The effect of ROCK-1 activity change on the adhesive and invasive ability of Y79 retinoblastoma cells
Department of Ophthalmology, Ruijin Hospital Affiliated Medical School, Shanghai Jiaotong University, 197 Ruijin No. 2 Road, Shanghai 200025, PR China
BMC Cancer 2014, 14:89 doi:10.1186/1471-2407-14-89Published: 14 February 2014
Retinoblastoma (Rb) is the most common intraocular tumor in childhood worldwide. It is a deadly pediatric eye cancer. The main cause of death in Rb patients is intracranial and systemic metastasis. ROCK is the main downstream effector of Ras-homologous (Rho) family of GTPases which are involved in many cellular functions, such as cell proliferation, invasion and metastasis. Overexpression of ROCK promotes invasion and metastasis of many solid tumors. However, the effect of ROCK in Rb is largely unknown.
ROCK-1 and ROCK-2 mRNA expression in Y79 cell lines were examined by RT-PCR. Protein expression in the Y79 cell line were examined by western blot analyses. ROCK-1 and ROCK-2 siRNA were transfected into Y79 cells with Lipofectamine 2000. Cell proliferation was evaluated by CCK-8 assay after exposure to ROCK inhibitor (Y-27632). We examined the effect of ROCK inhibitors (Y-27632, ROCK-1 and ROCK-2 siRNA) on Y79 cell adhesive capacity by cell adhesion assay. Cell invasion assay through matrigel was used to study the effect of ROCK inhibitors on Y79 cell invasive capacity.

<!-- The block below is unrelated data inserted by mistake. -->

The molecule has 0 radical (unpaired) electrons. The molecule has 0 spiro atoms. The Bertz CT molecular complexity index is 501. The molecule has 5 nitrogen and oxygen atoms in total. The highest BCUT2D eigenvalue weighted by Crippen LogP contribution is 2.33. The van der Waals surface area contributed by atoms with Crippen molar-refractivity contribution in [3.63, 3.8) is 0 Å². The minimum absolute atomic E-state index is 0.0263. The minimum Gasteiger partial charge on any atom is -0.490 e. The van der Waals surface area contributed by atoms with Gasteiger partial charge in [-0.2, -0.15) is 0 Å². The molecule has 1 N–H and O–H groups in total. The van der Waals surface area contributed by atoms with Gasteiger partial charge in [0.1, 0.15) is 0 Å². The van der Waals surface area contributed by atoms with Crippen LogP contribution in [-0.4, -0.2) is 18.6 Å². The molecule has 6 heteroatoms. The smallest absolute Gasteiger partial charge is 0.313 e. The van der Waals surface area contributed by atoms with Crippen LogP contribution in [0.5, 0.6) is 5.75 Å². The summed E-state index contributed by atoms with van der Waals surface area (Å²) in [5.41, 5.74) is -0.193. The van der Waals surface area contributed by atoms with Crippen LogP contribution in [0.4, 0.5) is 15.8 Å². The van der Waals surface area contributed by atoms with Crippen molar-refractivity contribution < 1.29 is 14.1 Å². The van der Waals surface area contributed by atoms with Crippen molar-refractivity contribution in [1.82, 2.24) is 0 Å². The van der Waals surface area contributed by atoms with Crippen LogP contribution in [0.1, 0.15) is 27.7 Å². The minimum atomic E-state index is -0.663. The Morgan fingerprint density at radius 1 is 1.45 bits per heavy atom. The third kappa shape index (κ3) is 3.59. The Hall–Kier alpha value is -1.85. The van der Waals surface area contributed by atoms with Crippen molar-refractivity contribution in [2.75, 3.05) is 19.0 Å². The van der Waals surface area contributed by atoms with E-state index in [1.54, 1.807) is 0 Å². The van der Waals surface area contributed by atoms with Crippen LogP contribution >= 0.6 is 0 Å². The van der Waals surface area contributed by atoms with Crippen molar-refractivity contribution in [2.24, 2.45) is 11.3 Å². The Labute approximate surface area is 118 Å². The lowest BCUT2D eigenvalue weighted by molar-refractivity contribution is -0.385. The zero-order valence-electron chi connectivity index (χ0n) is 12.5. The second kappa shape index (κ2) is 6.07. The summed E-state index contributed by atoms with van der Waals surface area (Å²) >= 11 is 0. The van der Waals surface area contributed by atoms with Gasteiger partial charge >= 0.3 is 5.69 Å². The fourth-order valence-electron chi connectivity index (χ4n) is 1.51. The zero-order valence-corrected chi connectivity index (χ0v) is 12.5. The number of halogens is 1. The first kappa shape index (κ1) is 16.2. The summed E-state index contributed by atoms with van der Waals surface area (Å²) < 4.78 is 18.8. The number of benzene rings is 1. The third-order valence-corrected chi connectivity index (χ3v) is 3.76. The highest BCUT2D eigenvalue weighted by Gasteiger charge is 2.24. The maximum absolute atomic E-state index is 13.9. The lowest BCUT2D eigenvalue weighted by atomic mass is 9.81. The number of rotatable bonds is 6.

The expression of mRNA of ROCK-1 was more than that of ROCK-2 in the Y79 cell line. The protein expression levels of ROCK-1 and ROCK-2 were downregulated in the cells transfected with siRNA. Y-27632 treatment didn’t lead to any changes of Y79 cells proliferation. Adhesive ability of Y79 cells was enhanced following Y-27632 or ROCK-1 siRNA treatment. The invasive capacity of Y79 cells showed an inverse relationship with increasing Y-27632 concentration. Invasiveness of Y79 cells also decreased in Y79 cells transfected with ROCK-1 siRNA. However, there was no change in adhesive ability or invasive capacity in Y79 cells transfected with siRNA against ROCK-2.
The findings of this study demonstrate that ROCK-1 protein plays a key role in regulating metastasis and invasion of Y79 cells, suggesting that the ROCK-1 dependent pathway may be a potential target for therapy of Rb.